CDC: Fentanyl-related overdose deaths up 1,000 percent

File photo: A needle on a San Francisco street.

A new report shows a staggering increase in the number of overdose deaths involving fentanyl in recent years and it highlights a third wave of the opioid epidemic. 

There were fewer than 1,700 fatalities linked to fentanyl in 2011, according to the Centers for Disease Control and Prevention’s report released Thursday. That figure jumped to more than 18,000 in 2016.  

That's nearly a one thousand percent increase.

While there was a surge in these fatalities across all age groups, the largest spike was among those ages 15 to 34. Additionally, the report found that people of color have been hit hardest by the deadly drug. Both black and Latino populations experienced rapid spikes, with a 140.6 percent increase of fentanyl-related deaths in the black community and 118.3 percent in the Latino community.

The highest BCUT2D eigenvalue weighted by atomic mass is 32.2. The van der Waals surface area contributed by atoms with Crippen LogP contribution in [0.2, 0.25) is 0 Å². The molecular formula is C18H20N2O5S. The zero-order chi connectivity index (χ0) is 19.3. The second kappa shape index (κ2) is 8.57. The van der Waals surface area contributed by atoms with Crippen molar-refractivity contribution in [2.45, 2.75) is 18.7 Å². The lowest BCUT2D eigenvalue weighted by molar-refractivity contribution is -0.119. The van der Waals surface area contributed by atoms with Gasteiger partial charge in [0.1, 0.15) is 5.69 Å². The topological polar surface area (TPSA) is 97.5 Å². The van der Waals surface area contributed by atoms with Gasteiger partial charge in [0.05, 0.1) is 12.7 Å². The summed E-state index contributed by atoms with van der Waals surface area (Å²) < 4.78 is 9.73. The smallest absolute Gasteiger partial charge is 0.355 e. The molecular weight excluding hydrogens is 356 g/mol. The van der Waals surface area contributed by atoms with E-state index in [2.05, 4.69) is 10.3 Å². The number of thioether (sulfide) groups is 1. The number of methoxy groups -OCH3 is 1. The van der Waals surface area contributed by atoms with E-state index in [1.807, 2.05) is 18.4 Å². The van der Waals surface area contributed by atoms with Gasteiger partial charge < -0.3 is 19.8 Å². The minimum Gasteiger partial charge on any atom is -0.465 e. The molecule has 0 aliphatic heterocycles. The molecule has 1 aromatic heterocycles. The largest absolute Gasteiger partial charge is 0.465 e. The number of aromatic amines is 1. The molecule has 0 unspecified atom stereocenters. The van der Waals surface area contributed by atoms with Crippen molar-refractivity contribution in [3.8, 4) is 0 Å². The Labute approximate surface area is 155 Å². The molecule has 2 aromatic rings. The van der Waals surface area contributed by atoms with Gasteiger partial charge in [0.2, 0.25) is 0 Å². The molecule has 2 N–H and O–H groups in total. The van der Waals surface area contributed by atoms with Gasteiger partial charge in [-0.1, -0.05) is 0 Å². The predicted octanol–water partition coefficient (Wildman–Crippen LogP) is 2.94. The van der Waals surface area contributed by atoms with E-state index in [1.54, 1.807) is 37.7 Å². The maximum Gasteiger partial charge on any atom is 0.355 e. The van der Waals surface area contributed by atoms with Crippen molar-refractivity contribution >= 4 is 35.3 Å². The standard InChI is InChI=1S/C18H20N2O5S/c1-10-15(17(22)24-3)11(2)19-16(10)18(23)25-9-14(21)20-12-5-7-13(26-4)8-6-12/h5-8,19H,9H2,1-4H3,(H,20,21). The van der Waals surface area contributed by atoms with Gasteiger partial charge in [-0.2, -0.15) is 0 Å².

The CDC’s analysis also found that in 2016 the rate among men dying from fentanyl overdose almost tripled that of women. 

The disturbing numbers highlight a third notable wave of the opioid epidemic. It began with prescription pain pills, like OxyContin. And when pill prices skyrocketed, heroin took their place. And now it’s fentanyl—all of which routinely end lives early and negatively impact families.